Today, millions of Americans are on medicare. As of 2016, 56.8 million adults benefitted from the program, with now nearly 20 percent of the population covered by it. And that number has grown exponentially in the last 30 years and is only expected to grow even further, with researchers predicting 96.1 million people will be enrolled by 2060. So as this program booms, the millions of individuals accessing it are bound to have questions.
Like, how much will it cost? Where can I find a quality quote for Medicare insurance? Websites like Easy Medicare help you efficiently get quotes and search for the right Medicare plan for you.
And other questions might arise too, such as what happens if you are injured while covered by medicare? Medicare might pay the cost of treating the injury. However, things get a bit more tricky if you have a personal injury settlement. Read on to find out how medicare can affect a successful personal injury claim.
What is medicare?
Firstly, what is medicare and who is it for? Medicare is a federal health insurance program created in 1965 to cover people ages 65 and older. The program was expanded in 1972 to cover certain younger people with long-term disabilities. It helps pay for medical services such as hospital stays, hospice care, prescription drugs and preventive care. Just like how the number of program enrollees has risen, so as the expenditure. In 1970, around $7.5 billion was spent on medicare. As of 2018, this number soared to over $740 billion.
Medicare and personal injury law
If you have a successful personal injury claim and receive settlement funds, you will be required to repay Medicare for whatever payments it makes for your injury. In order to protect its reimbursement right, Medicare automatically puts a lien on any compensation you receive from Medicare for a personal injury claim. A lien is essentially a legal claim to your property. Unlike private healthcare providers, Medicare does not allow for any negotiation on the lien amount.
What happens after your settlement?
Once you receive your settlement funds, you must report it to Medicare within 60 days. You can easily do this online at Medicare’s website. Failure to report within two months could result in hefty fines — some reaching $1,000 per day! After reporting the settlement, you should receive a lien within 120 days.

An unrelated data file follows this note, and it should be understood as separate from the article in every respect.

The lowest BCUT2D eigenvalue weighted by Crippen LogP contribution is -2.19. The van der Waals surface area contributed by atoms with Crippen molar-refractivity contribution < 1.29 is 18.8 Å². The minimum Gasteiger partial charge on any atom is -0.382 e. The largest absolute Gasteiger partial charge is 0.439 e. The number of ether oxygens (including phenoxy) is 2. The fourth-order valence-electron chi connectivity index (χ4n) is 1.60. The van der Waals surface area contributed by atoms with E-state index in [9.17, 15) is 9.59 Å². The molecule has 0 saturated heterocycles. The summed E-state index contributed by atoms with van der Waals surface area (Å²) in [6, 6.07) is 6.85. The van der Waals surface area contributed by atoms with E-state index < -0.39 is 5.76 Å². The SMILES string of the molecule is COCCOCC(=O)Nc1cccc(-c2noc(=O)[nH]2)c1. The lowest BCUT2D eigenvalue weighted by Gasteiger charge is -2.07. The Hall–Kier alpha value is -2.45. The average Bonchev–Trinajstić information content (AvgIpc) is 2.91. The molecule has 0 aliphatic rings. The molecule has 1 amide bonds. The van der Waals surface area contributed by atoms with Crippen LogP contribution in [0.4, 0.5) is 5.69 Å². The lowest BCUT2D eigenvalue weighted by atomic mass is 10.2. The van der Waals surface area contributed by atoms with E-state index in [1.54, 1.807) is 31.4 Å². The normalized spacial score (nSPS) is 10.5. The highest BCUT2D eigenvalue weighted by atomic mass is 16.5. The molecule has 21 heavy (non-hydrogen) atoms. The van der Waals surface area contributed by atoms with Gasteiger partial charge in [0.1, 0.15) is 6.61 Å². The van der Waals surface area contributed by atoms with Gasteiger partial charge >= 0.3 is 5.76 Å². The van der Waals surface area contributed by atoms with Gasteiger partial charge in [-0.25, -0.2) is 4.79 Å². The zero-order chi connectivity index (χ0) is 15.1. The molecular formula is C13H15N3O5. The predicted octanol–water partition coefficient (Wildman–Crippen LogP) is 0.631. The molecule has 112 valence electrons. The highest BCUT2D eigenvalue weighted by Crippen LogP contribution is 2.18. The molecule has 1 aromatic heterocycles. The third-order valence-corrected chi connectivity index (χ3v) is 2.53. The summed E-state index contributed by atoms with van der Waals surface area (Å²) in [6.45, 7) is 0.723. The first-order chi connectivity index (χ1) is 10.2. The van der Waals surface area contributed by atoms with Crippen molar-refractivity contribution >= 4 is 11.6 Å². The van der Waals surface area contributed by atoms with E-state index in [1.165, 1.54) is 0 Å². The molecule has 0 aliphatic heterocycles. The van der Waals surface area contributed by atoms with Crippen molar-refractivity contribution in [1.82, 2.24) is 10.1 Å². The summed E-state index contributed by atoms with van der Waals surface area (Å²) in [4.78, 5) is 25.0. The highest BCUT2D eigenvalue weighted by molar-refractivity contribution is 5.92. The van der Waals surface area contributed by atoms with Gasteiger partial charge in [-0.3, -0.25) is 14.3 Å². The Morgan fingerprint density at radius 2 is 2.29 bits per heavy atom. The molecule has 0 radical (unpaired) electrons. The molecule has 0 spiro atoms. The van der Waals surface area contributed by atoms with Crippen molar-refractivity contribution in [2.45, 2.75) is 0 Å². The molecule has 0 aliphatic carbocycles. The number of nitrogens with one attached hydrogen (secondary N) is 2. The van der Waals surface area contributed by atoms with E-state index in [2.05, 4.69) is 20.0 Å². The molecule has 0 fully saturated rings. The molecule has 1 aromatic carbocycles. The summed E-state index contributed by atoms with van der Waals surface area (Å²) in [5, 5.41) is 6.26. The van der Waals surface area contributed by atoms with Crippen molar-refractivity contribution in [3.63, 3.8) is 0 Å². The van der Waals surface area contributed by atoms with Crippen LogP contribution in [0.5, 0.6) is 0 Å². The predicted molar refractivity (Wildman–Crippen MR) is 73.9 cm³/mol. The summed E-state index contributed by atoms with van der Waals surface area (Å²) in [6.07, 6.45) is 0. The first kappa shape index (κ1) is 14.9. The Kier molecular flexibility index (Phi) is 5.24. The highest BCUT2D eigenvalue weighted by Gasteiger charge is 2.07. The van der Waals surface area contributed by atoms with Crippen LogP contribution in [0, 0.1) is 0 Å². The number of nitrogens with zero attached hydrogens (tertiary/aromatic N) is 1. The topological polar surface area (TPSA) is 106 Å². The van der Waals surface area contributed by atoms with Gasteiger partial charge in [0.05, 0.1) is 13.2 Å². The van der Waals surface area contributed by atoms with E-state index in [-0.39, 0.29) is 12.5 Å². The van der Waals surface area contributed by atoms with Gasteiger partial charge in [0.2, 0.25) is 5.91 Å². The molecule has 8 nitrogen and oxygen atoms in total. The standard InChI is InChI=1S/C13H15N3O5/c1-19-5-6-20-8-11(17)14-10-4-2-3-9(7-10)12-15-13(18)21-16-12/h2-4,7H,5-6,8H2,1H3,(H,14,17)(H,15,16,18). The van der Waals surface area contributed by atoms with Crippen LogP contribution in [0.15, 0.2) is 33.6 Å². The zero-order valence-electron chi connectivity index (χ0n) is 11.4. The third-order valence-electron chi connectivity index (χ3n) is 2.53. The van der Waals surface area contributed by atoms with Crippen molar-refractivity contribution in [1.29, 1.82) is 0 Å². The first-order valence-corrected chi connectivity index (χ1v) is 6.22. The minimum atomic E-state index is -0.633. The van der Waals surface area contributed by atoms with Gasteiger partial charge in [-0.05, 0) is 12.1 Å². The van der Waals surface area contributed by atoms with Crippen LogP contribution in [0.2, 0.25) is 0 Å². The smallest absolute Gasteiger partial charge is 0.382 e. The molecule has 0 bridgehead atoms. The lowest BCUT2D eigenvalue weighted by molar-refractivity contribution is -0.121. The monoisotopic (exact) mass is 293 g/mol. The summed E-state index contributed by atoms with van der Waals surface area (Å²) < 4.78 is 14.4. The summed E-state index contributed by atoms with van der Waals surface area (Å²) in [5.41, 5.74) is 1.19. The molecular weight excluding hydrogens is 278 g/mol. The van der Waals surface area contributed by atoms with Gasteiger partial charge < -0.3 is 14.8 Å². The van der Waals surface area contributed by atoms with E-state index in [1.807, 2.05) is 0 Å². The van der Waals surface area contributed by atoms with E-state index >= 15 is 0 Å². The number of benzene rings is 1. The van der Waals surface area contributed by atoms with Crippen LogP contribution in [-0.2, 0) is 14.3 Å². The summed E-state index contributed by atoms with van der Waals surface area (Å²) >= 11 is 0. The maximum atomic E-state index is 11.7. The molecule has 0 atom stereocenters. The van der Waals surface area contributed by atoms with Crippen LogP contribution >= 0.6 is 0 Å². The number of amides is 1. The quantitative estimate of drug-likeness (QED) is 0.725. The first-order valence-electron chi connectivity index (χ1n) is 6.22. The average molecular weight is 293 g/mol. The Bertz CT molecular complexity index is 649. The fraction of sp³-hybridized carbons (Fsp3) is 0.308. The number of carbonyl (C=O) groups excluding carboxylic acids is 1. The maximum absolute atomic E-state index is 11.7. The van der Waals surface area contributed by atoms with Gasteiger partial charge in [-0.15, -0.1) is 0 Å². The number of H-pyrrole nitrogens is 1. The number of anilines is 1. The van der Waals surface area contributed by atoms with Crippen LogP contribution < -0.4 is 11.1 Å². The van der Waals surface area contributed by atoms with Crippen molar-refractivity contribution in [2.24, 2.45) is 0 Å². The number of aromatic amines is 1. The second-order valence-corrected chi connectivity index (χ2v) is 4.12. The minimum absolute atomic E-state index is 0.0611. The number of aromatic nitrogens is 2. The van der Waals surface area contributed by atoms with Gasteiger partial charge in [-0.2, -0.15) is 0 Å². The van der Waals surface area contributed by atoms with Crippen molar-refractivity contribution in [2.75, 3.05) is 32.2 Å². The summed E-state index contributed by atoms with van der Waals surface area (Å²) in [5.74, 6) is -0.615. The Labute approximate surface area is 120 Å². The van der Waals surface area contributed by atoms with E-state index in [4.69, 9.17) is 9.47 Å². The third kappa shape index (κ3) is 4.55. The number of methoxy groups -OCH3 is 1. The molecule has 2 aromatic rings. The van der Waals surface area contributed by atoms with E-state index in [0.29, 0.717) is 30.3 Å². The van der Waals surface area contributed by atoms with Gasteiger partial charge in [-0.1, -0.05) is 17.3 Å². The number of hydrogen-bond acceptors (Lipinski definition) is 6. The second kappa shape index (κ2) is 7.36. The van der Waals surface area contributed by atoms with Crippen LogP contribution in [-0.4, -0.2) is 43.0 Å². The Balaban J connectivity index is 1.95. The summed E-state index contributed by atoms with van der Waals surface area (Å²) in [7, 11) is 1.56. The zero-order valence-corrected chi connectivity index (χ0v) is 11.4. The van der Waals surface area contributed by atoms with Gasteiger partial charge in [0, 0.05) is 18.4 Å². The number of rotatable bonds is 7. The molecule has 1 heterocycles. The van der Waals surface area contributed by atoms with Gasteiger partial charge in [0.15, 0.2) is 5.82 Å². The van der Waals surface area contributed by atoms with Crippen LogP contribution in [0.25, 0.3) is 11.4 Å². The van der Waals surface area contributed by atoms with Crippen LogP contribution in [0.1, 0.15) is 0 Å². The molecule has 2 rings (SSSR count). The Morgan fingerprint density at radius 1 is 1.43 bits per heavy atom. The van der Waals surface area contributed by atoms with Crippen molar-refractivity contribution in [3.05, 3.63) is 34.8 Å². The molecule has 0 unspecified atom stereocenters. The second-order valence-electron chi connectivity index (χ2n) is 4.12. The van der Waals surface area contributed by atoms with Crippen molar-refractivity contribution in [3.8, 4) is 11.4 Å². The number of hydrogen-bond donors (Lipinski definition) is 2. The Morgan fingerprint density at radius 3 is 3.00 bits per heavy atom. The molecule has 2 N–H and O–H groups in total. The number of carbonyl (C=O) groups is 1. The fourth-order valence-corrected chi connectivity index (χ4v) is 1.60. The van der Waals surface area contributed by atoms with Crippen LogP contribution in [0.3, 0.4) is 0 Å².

Go over this notice from Medicare with a qualified medical malpractice attorney. Make sure you review it carefully with you lawyer because Medicare is only entitled to reimbursement for treatments and other services associated with your personal injury claim. So make sure the lien doesn’t include expenses from other injuries or illnesses (even if they occurred at the same time as your personal injury claim).
Next, Medicare will send you a final payment notice to meet within 30 days. You can either pay the lien or file an appeal if you have reason to believe the lien’s amount is incorrect. Now, if any unrelated medical charges were removed from the lien, federal law prohibits Medicare from receiving a lower amount — even if your settlement funds were lower than the lien amount. Basically, the law is meant to ensure Medicare receives the full amount it paid.
Due to this cumbersome process, some individuals might try to hide their settlement funds from Medicare. However, Medicare will most likely find out. The program typically flags payments for any injury that could be related to a personal injury claim. A common example is a broken bone. In that case, you might receive a letter from Medicare asking if the injury was the result of someone else’s negligence. You must answer honestly. Otherwise, you could jeopardize your eligibility to receive Medicare and even lead to a criminal offense.